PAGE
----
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Visually impaired since birth, a human rights lawyer and former Paralympian is convinced history is on the way. With three Olympic medals on her mantle, Honourable Carla Qualtrough welcomed another challenge in her life – challenging her country’s employers to make history.

“This law, when created, will be very proactive and basically tell employers, and service providers, and programmers, and the government itself, these are the expectations we have on you and we’re going to hold you to account.”

Appointed to the cabinet by Prime Minister Justin Trudeau as Canada’s first Minister of Sport and Persons with Disabilities, the leader instructed Qualtrough to “go out and change the world.”

Qualtrough received thousands of online submissions and engaged with more than 100 stakeholder organizations as she prepared Canada’s first national accessibility legislation. The upcoming Canadians with Disabilities Act will fight many employment-related accessibility issues.

“Everything impacts employment,” Qualtrough said in an interview. “If you don’t have a building environment that’s accessible, you can’t work there. If you don’t have the transportation that gets you there, you can’t work there. If you don’t have technology that’s accessible, you can’t work there. All roads lead back to employment in some way. So in that regard, absolutely employment will be impacted quite significantly by this law.”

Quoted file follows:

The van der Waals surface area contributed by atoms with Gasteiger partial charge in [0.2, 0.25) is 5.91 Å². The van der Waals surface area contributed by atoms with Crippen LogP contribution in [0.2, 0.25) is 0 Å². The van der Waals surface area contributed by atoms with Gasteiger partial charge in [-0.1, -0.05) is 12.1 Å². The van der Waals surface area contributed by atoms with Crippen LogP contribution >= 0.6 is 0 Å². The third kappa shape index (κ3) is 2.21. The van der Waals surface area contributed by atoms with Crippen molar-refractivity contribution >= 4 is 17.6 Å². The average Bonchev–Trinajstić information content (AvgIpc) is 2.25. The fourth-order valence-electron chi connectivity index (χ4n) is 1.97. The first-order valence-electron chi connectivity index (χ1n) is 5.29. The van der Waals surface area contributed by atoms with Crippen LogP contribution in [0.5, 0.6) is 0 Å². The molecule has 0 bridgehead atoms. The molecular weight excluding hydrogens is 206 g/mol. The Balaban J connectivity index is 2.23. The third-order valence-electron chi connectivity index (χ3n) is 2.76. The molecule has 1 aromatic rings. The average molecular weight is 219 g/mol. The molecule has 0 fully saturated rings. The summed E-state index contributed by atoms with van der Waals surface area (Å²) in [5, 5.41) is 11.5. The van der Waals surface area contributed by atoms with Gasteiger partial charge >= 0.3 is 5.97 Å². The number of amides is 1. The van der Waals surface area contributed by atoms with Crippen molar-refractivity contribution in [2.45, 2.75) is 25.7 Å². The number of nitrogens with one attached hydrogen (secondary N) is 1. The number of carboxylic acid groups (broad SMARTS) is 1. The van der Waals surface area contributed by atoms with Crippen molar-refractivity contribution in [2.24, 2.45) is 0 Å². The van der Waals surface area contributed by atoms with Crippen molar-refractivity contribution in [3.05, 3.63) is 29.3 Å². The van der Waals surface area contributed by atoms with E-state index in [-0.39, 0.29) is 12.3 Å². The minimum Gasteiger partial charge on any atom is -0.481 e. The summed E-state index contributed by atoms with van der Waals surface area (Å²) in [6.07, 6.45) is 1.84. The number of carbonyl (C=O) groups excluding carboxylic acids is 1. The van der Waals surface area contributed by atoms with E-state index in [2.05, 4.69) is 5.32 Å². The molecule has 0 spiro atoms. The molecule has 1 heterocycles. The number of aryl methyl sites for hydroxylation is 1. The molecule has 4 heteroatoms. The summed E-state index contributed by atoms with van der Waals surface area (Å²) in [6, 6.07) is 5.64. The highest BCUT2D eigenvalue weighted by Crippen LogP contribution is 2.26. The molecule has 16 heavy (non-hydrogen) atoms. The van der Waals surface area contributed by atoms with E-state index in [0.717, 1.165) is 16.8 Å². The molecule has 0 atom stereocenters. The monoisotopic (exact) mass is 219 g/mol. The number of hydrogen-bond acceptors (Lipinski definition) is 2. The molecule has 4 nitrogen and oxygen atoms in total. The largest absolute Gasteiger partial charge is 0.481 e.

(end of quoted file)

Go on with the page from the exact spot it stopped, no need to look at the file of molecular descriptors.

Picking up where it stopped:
In December 2014, Statistics Canada reported that 49 per cent of Canadians with a disability were working (compared to 79 per cent of the general population).

When Qualtrough assumed the role, she was surprised little to no progress had been made in decades. She believed national unity – federal legislation that co-exists with provincial laws – is imperative to increasing the employment rate of people with disabilities. Nova Scotia recently became the fourth province to enact accessibility legislation in April.

Action Required

Joe Dale, executive director of the Ontario Disability Employment Network, said legislation isn’t enough, as it doesn’t dispel misconceptions or guarantee interviews and job offers.

“To build legislation that has an employment focus where one of the biggest barriers is attitudinal and bias is a tough thing to do in legislature and it’s a tougher thing to sell.”

Qualtrough recognized that advocacy for inclusion and equity doesn’t always equal opportunities, but pointed out that the federal government knows hiring people with disabilities creates business advantages. She cited that research exists to show these job seekers are well educated, loyal, and innovative. Qualtrough highlighted that it was a chance to address an aging population and labour shortages.

“If we don’t get this right, we are missing a huge opportunity.”

Working Together

Plamen Pletkov, Toronto-based vice-chair for Ontario at the Canadian Federation of Independent Business, endorsed formal partnerships that connected organizations to qualified job seekers.